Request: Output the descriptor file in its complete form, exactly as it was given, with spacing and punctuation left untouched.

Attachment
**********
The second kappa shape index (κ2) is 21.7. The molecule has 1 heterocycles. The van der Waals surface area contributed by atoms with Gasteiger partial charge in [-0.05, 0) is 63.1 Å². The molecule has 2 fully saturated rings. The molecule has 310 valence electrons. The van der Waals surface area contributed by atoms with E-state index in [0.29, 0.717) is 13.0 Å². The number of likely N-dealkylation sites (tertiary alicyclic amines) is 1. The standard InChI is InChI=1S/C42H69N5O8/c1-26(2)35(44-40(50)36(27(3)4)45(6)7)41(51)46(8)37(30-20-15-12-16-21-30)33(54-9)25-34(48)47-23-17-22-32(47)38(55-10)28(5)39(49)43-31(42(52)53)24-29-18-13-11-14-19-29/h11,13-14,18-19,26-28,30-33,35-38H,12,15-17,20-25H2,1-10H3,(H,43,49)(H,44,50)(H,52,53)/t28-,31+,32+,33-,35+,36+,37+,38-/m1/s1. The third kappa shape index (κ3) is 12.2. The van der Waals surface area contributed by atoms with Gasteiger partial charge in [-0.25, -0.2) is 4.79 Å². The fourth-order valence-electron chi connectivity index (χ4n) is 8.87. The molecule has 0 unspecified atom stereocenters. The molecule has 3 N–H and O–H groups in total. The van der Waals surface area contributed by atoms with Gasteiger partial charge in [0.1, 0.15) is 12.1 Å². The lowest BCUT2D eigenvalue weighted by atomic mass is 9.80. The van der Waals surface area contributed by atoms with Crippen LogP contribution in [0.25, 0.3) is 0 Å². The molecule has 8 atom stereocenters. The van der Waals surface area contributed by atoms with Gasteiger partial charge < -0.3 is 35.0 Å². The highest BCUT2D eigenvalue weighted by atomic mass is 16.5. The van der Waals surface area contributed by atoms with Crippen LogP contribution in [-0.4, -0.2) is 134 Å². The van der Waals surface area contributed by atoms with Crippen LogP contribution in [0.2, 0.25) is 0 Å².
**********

The second kappa shape index (κ2) is 21.7. The molecule has 1 heterocycles. The van der Waals surface area contributed by atoms with Gasteiger partial charge in [-0.05, 0) is 63.1 Å². The molecule has 2 fully saturated rings. The molecule has 310 valence electrons. The van der Waals surface area contributed by atoms with E-state index in [0.29, 0.717) is 13.0 Å². The number of likely N-dealkylation sites (tertiary alicyclic amines) is 1. The standard InChI is InChI=1S/C42H69N5O8/c1-26(2)35(44-40(50)36(27(3)4)45(6)7)41(51)46(8)37(30-20-15-12-16-21-30)33(54-9)25-34(48)47-23-17-22-32(47)38(55-10)28(5)39(49)43-31(42(52)53)24-29-18-13-11-14-19-29/h11,13-14,18-19,26-28,30-33,35-38H,12,15-17,20-25H2,1-10H3,(H,43,49)(H,44,50)(H,52,53)/t28-,31+,32+,33-,35+,36+,37+,38-/m1/s1. The third kappa shape index (κ3) is 12.2. The van der Waals surface area contributed by atoms with Gasteiger partial charge in [-0.25, -0.2) is 4.79 Å². The fourth-order valence-electron chi connectivity index (χ4n) is 8.87. The molecule has 0 unspecified atom stereocenters. The molecule has 3 N–H and O–H groups in total. The van der Waals surface area contributed by atoms with Gasteiger partial charge in [0.1, 0.15) is 12.1 Å². The lowest BCUT2D eigenvalue weighted by atomic mass is 9.80. The van der Waals surface area contributed by atoms with Crippen LogP contribution in [0.25, 0.3) is 0 Å². The molecule has 8 atom stereocenters. The van der Waals surface area contributed by atoms with Gasteiger partial charge < -0.3 is 35.0 Å². The highest BCUT2D eigenvalue weighted by atomic mass is 16.5. The van der Waals surface area contributed by atoms with Crippen LogP contribution in [-0.4, -0.2) is 134 Å². The van der Waals surface area contributed by atoms with Crippen LogP contribution in [0.2, 0.25) is 0 Å².